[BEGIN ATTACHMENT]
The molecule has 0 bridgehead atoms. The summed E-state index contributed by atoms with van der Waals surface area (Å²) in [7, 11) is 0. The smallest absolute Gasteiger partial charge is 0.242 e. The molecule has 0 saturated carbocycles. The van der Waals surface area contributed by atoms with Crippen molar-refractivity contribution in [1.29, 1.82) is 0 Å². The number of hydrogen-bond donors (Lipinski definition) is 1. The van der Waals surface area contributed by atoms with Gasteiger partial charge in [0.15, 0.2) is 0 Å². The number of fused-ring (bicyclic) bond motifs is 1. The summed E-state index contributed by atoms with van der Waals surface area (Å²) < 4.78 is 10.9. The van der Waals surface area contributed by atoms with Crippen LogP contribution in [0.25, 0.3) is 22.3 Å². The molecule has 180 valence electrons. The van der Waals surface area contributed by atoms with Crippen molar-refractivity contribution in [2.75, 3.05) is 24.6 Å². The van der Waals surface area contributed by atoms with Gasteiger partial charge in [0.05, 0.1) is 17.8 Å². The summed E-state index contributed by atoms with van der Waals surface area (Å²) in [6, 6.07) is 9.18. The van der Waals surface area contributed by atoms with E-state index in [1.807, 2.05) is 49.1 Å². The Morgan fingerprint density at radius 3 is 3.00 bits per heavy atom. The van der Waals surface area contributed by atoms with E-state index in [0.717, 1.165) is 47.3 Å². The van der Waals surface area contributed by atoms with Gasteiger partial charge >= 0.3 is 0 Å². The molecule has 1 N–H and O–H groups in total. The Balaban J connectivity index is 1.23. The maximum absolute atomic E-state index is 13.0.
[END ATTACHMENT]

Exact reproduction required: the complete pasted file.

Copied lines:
The molecule has 0 bridgehead atoms. The summed E-state index contributed by atoms with van der Waals surface area (Å²) in [7, 11) is 0. The smallest absolute Gasteiger partial charge is 0.242 e. The molecule has 0 saturated carbocycles. The van der Waals surface area contributed by atoms with Crippen molar-refractivity contribution in [1.29, 1.82) is 0 Å². The number of hydrogen-bond donors (Lipinski definition) is 1. The van der Waals surface area contributed by atoms with Gasteiger partial charge in [0.15, 0.2) is 0 Å². The number of fused-ring (bicyclic) bond motifs is 1. The summed E-state index contributed by atoms with van der Waals surface area (Å²) < 4.78 is 10.9. The van der Waals surface area contributed by atoms with Crippen LogP contribution in [0.25, 0.3) is 22.3 Å². The molecule has 180 valence electrons. The van der Waals surface area contributed by atoms with Crippen molar-refractivity contribution in [2.75, 3.05) is 24.6 Å². The van der Waals surface area contributed by atoms with Gasteiger partial charge in [0.05, 0.1) is 17.8 Å². The summed E-state index contributed by atoms with van der Waals surface area (Å²) in [6, 6.07) is 9.18. The van der Waals surface area contributed by atoms with E-state index in [1.807, 2.05) is 49.1 Å². The Morgan fingerprint density at radius 3 is 3.00 bits per heavy atom. The van der Waals surface area contributed by atoms with E-state index in [0.717, 1.165) is 47.3 Å². The van der Waals surface area contributed by atoms with Gasteiger partial charge >= 0.3 is 0 Å². The molecule has 1 N–H and O–H groups in total. The Balaban J connectivity index is 1.23. The maximum absolute atomic E-state index is 13.0.